Keeping Track of Adventures

Hi Everyone,

I’ve decided that blogs frustrate me because you can never find a page you want when you want it. For that reason I have created a new page called my Adventure Directory, where I intend to keep links to all the cool adventures friends and I have had over the years. I may even include some posts from my favourite blogs, like twobreakfasts,  Tandem Travellers and Northern Walker.

I will also try to add some old adventures to my collection of posts because I’m fairly certain I can put up a reasonable collection of posts for each state and territory.

If anyone wants to do a guest post feel free to let me know because the bigger the directory  the better really.

Pain, Pleasure and Purpose

Having failed to set out on my planned 8 cycle tour through the Victorian Alps last week I ispent three days over New Years in the Namadgi National Park, which is just south of Canberra. The three day ride presented some of the hardest riding I’ve ever done, so people out there, perhaps don’t follow my lead on this ride.

Day 1: Pain
65km – 40km of dirt – so so much climbing!
Day one started with a casual, easy ride out of Canberra along the cycle tracks south to Tharwa and the Namadji Visitors centre to check that tracks were open and whether there was likely to be water around. After a chat and brief lunch I continued south towards the start of my dirt riding and Caloola farm, a common stopping point for walkers on the Bicentennial National Trail.

At the farm I checked in with the manager as per instructions and sought further information about the route I was to take that afternoon. In a truly understated way the manager foretold a day on the Naas Fire Trail that would be “a bit warm with a lot of up hill”. If I had of been wise I would have headed for home then and there.

Within 10 minutes and 500m I was riding on a rocky fire trail that was at least recently graded and rode blissfully unaware of the fun to come.

image

I road along this gentle trail for another kilometre before encountering my first creek crossing (there would be twelve in total) and despite being able to ride through it was only momentum that kept me vertical and the slope on the otherside was too much for a heavily loaded bike to handle so I pushed my bike for what would be the first of many many times.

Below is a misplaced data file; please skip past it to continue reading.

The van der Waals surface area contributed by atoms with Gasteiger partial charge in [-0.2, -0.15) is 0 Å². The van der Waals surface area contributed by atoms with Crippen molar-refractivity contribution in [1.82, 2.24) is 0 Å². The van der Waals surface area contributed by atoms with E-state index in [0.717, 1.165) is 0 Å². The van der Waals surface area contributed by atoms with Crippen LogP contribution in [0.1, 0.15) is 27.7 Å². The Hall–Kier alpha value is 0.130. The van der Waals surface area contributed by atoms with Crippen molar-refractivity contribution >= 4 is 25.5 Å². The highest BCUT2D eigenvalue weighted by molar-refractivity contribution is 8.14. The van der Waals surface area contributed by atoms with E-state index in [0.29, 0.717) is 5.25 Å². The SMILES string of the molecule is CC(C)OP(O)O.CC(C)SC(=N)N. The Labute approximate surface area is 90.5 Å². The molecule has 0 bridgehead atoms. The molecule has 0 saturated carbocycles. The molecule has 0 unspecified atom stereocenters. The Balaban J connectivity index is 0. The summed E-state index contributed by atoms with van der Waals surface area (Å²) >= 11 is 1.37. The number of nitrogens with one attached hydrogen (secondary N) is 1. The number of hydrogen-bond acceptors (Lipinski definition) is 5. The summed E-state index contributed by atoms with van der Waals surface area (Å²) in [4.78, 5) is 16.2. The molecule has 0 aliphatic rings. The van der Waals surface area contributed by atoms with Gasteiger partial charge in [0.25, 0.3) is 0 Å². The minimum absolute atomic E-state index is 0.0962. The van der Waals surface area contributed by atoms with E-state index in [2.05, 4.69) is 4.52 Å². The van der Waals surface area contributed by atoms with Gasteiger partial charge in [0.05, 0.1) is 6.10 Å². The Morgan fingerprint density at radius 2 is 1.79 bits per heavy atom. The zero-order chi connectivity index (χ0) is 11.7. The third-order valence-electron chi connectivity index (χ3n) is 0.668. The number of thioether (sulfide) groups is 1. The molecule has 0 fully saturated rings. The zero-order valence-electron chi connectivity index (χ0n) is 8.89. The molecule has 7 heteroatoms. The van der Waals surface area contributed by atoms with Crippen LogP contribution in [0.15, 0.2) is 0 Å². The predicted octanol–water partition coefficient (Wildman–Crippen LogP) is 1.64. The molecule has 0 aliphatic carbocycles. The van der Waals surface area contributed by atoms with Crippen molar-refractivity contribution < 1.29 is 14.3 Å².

image

Anyway, the point I want to make is the track got steeper and steeper as the day went on. So much so that my arms were almost as tired from pushing 50kg of bike up hills as my legs were from the rare sections of riding.

image

Vertical profile of the first day of riding along the Naas Fire Trail.

Vertical profile of the first day of riding along the Naas Fire Trail.

Needless to say once I reach Horse Gully Hut I was hot, sweaty and exhausted. Despite how painful the day was the sense of satisfaction of setting up the tent here, and having the place to myself well and truly made it worth while.

image

image

Day 2: Purpose
47km – 32km of dirt and sand – downhills so long I stopped to cool my wheel rims.

Day two was looking better from the moment I woke up, there was light cloud, a breeze and I felt great. Then I sat up.

Imagine my surprise to discover that my muscles were tired after the previous days ride, personally I couldn’t fathom it, but these things happen. As I gingerly ate breakfast and packed up the tent I decided that the days goal would be reduced to reaching Orroral campground rather than the form tracking station, but that I was going to make it no matter what my legs said.

As I set of the clouds burnt off, my skin started burning in the sun and my muscles burned! Luckily the riding was easier that the prevois day and I was soon following smooth tyre tracks up the Naas Valley along the old Bobyan Rd.

image

image

As I trudged through the day it grew warmer but more beautiful so the effort was worth it. At the peak of the days climbing I was welcomed with a downhill to match the previous days horror climb. With will over 150m of descent over a short distance, on dirt with regular washouts the canti- brakes on the surly got a serious workout (just like my fingers). I took a break until my fingers had relaxed enough to check the temperature of my wheel rims and then continued down the hill.

Vertical profile of my second day out. Including Naas Fire Trail, Old Boboyan Road and Boboyan.

Vertical profile of my second day out. Including Naas Fire Trail, Old Boboyan Road and Boboyan.

Not long after that, it was all down hill for a while, I reached the sealed road. It appears someone else had been rather excited to reach sealed road after a similar ride because the sign to Canberra had been stolen. Can’t say I’d have put on my bike bit everyone is different.

image

The rest of new years eve was an uneventful but incredibly tiring ride into camp, followed by a lovely evening of food and chatting around a fire with strangers until I politely fell asleep satisfied that I had achieved my goal for the day!

Day 3: Pleasure
45km – no unsealed road!
There really isn’t much to say about new years day. I got up, road on sealed road back into Canberra, immensely enjoy riding down Fitz’s Hill and was back into Tuggeranong then on to Canberra.

Final day of riding of my Namadgi National Park ride. The big down hill is Fitzy's Hill.

Final day of riding of my Namadgi National Park ride. The big down hill is Fitzy’s Hill.